I spoke today for the Pasadena Bar Association Technology Section.
Before the program began, I took the time to speak to several people to get a better idea of who was in the room and their level of social media usage.
It was a diverse crowd. We had an attorney in the room who was still using an AOL account for their professional email, to someone who had literally launched a blog that morning, and lots of other users in between.
With such a broad spectrum of users, I tried to stick to the “Why” and not the “How” of social media.
While I did not have a PowerPoint going, I did put my outline into PowerPoint format, and you can download a copy of the slides here.
After the program I spoke to a few attendees and the one question I got from a couple people was, “Where do I start?”
I’d have to say LinkedIn. I think that you’ll get the greatest rewards the quickest here.
Take the time to build out your profile, paying attention to your “Professional Headline.” This can be found next to your name on the “edit profile” tab.
Don’t make the mistake of putting your occupation in this section (“Lawyer” or “Partner”), but use the space to create your mini elevator speech. You do WHAT for WHOM and WHERE.
Here’s mine: “Marketing, Social Media and Social Networking Director for lawyers and law firms, based in Los Angeles, CA.”
This says much more than my title, “Director of Marketing.”
Once you are done with your profile it’s time to sync your contacts (from your smart phone, Outlook Contacts, etc). LinkedIn will let you know who is currently using the application, and you can make those connections immediately. Just hover over the “Contacts” tab at the top, and click on “Add Connections.” LinkedIn will walk you through the next steps.
Once you have added your current contacts, continue to search out and add new connections, such as the speaker of your recent bar association luncheon, search your alumni associations from college, law school and your fraternity or sorority. Grab that stack of business cards and start searching and connecting. And what about those clients and colleagues from long ago. Do a search to see if they are in LinkedIn. If so, feel free to connect.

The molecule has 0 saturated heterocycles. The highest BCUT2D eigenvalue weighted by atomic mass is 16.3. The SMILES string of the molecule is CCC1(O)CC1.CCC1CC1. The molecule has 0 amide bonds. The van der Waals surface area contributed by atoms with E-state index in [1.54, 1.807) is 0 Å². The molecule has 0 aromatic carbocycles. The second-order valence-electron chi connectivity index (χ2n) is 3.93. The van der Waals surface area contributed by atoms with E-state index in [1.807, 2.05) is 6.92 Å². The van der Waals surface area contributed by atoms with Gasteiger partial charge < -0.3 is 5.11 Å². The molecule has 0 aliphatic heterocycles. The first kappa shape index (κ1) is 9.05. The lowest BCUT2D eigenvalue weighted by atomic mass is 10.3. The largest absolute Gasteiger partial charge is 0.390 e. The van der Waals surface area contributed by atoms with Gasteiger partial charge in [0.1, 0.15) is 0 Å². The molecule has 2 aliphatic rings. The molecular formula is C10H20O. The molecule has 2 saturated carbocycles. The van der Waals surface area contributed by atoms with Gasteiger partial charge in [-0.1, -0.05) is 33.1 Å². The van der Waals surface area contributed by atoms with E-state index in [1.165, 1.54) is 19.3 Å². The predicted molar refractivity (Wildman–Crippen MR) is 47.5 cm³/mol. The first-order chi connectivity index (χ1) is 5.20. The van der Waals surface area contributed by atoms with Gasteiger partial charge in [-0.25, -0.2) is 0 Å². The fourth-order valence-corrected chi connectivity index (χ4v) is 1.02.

Personally, I always take the time to send a personal note in my invitation to connect rather than the standard message from LinkedIn (“I’d like to add you to my connections”). Remind the person where you met, or why you are connecting “(I’ve really enjoyed reading your blog and would like to add you to my LinkedIn connections.”).
After you’re done, skip over to the groups section and search out your professional and personal interests, including community and charitable organizations. Your professional association might have a group page, and many conferences set them up as well.
Join those groups. Scroll through the other members. You might find common connections, or interesting people with whom you might want to connect. Once again, add a personal note as to why you are extending the invitation to connect.
To add interest to your profile, share an article you wrote, or you can add your blog and or Twitter feeds to your profile.
To engage with someone on LinkedIn, comment on an article they have written or one of their recent posts. You’ll be amazed at how quickly a conversation can begin.
Don’t get lost in the application, but revisit it while enjoying your morning coffee, or while eating your lunch. You don’t have to do it all today, just take the first few steps.